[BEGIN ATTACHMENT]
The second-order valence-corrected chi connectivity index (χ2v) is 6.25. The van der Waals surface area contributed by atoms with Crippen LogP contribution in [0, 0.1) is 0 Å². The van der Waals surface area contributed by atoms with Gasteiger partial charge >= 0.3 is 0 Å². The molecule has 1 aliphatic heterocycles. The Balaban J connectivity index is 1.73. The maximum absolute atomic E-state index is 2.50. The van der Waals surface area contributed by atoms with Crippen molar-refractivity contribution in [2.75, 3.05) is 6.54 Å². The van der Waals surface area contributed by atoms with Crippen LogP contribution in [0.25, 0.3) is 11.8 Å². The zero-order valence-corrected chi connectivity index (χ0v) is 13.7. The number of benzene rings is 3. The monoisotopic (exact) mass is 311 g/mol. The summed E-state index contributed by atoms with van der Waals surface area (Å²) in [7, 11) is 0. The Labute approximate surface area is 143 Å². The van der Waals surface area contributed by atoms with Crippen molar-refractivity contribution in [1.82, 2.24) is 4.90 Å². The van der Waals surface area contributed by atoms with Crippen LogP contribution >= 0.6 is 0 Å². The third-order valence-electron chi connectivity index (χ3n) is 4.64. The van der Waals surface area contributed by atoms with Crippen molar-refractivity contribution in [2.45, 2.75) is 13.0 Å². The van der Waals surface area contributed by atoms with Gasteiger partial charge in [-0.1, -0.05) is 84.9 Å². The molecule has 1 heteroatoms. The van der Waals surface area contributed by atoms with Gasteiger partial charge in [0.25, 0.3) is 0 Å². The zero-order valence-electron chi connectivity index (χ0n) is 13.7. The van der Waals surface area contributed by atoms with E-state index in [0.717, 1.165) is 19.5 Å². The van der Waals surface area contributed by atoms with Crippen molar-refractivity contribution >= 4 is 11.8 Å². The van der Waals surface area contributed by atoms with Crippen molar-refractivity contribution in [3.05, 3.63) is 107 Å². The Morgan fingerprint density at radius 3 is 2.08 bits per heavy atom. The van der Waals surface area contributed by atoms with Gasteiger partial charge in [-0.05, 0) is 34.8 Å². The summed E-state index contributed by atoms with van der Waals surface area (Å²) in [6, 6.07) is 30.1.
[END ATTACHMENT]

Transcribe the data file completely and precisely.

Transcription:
The second-order valence-corrected chi connectivity index (χ2v) is 6.25. The van der Waals surface area contributed by atoms with Crippen LogP contribution in [0, 0.1) is 0 Å². The van der Waals surface area contributed by atoms with Gasteiger partial charge >= 0.3 is 0 Å². The molecule has 1 aliphatic heterocycles. The Balaban J connectivity index is 1.73. The maximum absolute atomic E-state index is 2.50. The van der Waals surface area contributed by atoms with Crippen molar-refractivity contribution in [2.75, 3.05) is 6.54 Å². The van der Waals surface area contributed by atoms with Crippen LogP contribution in [0.25, 0.3) is 11.8 Å². The zero-order valence-corrected chi connectivity index (χ0v) is 13.7. The number of benzene rings is 3. The monoisotopic (exact) mass is 311 g/mol. The summed E-state index contributed by atoms with van der Waals surface area (Å²) in [7, 11) is 0. The Labute approximate surface area is 143 Å². The van der Waals surface area contributed by atoms with Crippen molar-refractivity contribution in [1.82, 2.24) is 4.90 Å². The van der Waals surface area contributed by atoms with Crippen LogP contribution >= 0.6 is 0 Å². The third-order valence-electron chi connectivity index (χ3n) is 4.64. The van der Waals surface area contributed by atoms with Crippen molar-refractivity contribution in [2.45, 2.75) is 13.0 Å². The van der Waals surface area contributed by atoms with Gasteiger partial charge in [-0.1, -0.05) is 84.9 Å². The molecule has 1 heteroatoms. The van der Waals surface area contributed by atoms with Gasteiger partial charge in [0.25, 0.3) is 0 Å². The zero-order valence-electron chi connectivity index (χ0n) is 13.7. The van der Waals surface area contributed by atoms with E-state index in [0.717, 1.165) is 19.5 Å². The van der Waals surface area contributed by atoms with Crippen molar-refractivity contribution >= 4 is 11.8 Å². The van der Waals surface area contributed by atoms with Crippen molar-refractivity contribution in [3.05, 3.63) is 107 Å². The Morgan fingerprint density at radius 3 is 2.08 bits per heavy atom. The van der Waals surface area contributed by atoms with Gasteiger partial charge in [-0.05, 0) is 34.8 Å². The summed E-state index contributed by atoms with van der Waals surface area (Å²) in [6, 6.07) is 30.1.